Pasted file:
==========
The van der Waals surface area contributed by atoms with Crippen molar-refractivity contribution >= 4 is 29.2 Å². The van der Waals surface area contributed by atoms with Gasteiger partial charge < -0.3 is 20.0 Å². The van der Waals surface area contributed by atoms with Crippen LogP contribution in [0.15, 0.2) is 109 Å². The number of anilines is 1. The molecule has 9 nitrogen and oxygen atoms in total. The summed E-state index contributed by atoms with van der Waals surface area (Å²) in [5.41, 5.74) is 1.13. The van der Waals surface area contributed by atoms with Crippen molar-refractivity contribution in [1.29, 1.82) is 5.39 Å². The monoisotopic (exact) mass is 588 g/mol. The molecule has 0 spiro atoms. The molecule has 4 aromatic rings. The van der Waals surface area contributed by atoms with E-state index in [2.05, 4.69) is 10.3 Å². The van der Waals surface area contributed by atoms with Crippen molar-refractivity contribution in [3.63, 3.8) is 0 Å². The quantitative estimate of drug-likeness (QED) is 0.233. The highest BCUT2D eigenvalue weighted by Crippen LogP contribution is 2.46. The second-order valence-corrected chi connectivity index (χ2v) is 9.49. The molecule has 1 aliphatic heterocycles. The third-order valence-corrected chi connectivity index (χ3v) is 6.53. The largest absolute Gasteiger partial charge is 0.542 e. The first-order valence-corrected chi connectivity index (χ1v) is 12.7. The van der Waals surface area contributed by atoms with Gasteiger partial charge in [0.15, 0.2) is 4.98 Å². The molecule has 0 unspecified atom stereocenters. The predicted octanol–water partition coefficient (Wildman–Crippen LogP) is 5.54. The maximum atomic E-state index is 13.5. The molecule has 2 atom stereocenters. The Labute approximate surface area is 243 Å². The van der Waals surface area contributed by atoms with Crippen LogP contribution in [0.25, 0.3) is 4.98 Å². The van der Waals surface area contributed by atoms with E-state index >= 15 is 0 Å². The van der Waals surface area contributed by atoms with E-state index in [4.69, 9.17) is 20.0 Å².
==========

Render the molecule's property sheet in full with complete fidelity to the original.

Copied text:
The van der Waals surface area contributed by atoms with Crippen molar-refractivity contribution >= 4 is 29.2 Å². The van der Waals surface area contributed by atoms with Gasteiger partial charge < -0.3 is 20.0 Å². The van der Waals surface area contributed by atoms with Crippen LogP contribution in [0.15, 0.2) is 109 Å². The number of anilines is 1. The molecule has 9 nitrogen and oxygen atoms in total. The summed E-state index contributed by atoms with van der Waals surface area (Å²) in [5.41, 5.74) is 1.13. The van der Waals surface area contributed by atoms with Crippen molar-refractivity contribution in [1.29, 1.82) is 5.39 Å². The monoisotopic (exact) mass is 588 g/mol. The molecule has 0 spiro atoms. The molecule has 4 aromatic rings. The van der Waals surface area contributed by atoms with E-state index in [2.05, 4.69) is 10.3 Å². The van der Waals surface area contributed by atoms with Crippen molar-refractivity contribution in [3.63, 3.8) is 0 Å². The quantitative estimate of drug-likeness (QED) is 0.233. The highest BCUT2D eigenvalue weighted by Crippen LogP contribution is 2.46. The second-order valence-corrected chi connectivity index (χ2v) is 9.49. The molecule has 1 aliphatic heterocycles. The third-order valence-corrected chi connectivity index (χ3v) is 6.53. The largest absolute Gasteiger partial charge is 0.542 e. The first-order valence-corrected chi connectivity index (χ1v) is 12.7. The van der Waals surface area contributed by atoms with Gasteiger partial charge in [0.15, 0.2) is 4.98 Å². The molecule has 0 unspecified atom stereocenters. The predicted octanol–water partition coefficient (Wildman–Crippen LogP) is 5.54. The maximum atomic E-state index is 13.5. The molecule has 2 atom stereocenters. The Labute approximate surface area is 243 Å². The van der Waals surface area contributed by atoms with Crippen LogP contribution in [0.25, 0.3) is 4.98 Å². The van der Waals surface area contributed by atoms with E-state index >= 15 is 0 Å². The van der Waals surface area contributed by atoms with E-state index in [4.69, 9.17) is 20.0 Å².